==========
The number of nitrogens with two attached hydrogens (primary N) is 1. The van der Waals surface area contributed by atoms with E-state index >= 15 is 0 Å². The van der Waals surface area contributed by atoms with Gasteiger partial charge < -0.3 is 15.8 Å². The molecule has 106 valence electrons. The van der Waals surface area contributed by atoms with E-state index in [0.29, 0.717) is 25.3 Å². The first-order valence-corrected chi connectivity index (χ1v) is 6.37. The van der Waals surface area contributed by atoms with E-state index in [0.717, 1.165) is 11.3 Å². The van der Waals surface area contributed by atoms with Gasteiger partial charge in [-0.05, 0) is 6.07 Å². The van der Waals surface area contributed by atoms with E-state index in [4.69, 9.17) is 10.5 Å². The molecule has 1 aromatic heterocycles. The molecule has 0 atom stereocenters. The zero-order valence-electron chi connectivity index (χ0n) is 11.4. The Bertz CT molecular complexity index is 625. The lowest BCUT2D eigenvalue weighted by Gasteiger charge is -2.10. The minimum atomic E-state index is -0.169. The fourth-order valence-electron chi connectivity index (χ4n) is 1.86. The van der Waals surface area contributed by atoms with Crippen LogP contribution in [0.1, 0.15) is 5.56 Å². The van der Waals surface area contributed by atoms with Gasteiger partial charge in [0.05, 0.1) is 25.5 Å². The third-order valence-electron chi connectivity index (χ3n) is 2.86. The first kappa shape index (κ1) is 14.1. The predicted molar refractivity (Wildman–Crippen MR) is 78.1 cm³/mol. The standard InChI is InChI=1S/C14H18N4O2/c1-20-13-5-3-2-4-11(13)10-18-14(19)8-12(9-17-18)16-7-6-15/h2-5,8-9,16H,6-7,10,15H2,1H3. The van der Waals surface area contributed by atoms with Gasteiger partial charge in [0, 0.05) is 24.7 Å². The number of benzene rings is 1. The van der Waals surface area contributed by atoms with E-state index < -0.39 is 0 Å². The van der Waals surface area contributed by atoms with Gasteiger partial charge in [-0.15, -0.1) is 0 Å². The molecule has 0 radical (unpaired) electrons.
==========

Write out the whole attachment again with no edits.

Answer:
The number of nitrogens with two attached hydrogens (primary N) is 1. The van der Waals surface area contributed by atoms with E-state index >= 15 is 0 Å². The van der Waals surface area contributed by atoms with Gasteiger partial charge < -0.3 is 15.8 Å². The molecule has 106 valence electrons. The van der Waals surface area contributed by atoms with E-state index in [0.29, 0.717) is 25.3 Å². The first-order valence-corrected chi connectivity index (χ1v) is 6.37. The van der Waals surface area contributed by atoms with E-state index in [0.717, 1.165) is 11.3 Å². The van der Waals surface area contributed by atoms with Gasteiger partial charge in [-0.05, 0) is 6.07 Å². The van der Waals surface area contributed by atoms with E-state index in [4.69, 9.17) is 10.5 Å². The molecule has 1 aromatic heterocycles. The molecule has 0 atom stereocenters. The zero-order valence-electron chi connectivity index (χ0n) is 11.4. The Bertz CT molecular complexity index is 625. The lowest BCUT2D eigenvalue weighted by Gasteiger charge is -2.10. The minimum atomic E-state index is -0.169. The fourth-order valence-electron chi connectivity index (χ4n) is 1.86. The van der Waals surface area contributed by atoms with Crippen LogP contribution in [0.1, 0.15) is 5.56 Å². The van der Waals surface area contributed by atoms with Gasteiger partial charge in [0.05, 0.1) is 25.5 Å². The third-order valence-electron chi connectivity index (χ3n) is 2.86. The first kappa shape index (κ1) is 14.1. The predicted molar refractivity (Wildman–Crippen MR) is 78.1 cm³/mol. The standard InChI is InChI=1S/C14H18N4O2/c1-20-13-5-3-2-4-11(13)10-18-14(19)8-12(9-17-18)16-7-6-15/h2-5,8-9,16H,6-7,10,15H2,1H3. The van der Waals surface area contributed by atoms with Gasteiger partial charge in [0, 0.05) is 24.7 Å². The number of benzene rings is 1. The van der Waals surface area contributed by atoms with E-state index < -0.39 is 0 Å². The van der Waals surface area contributed by atoms with Gasteiger partial charge in [-0.15, -0.1) is 0 Å². The molecule has 0 radical (unpaired) electrons.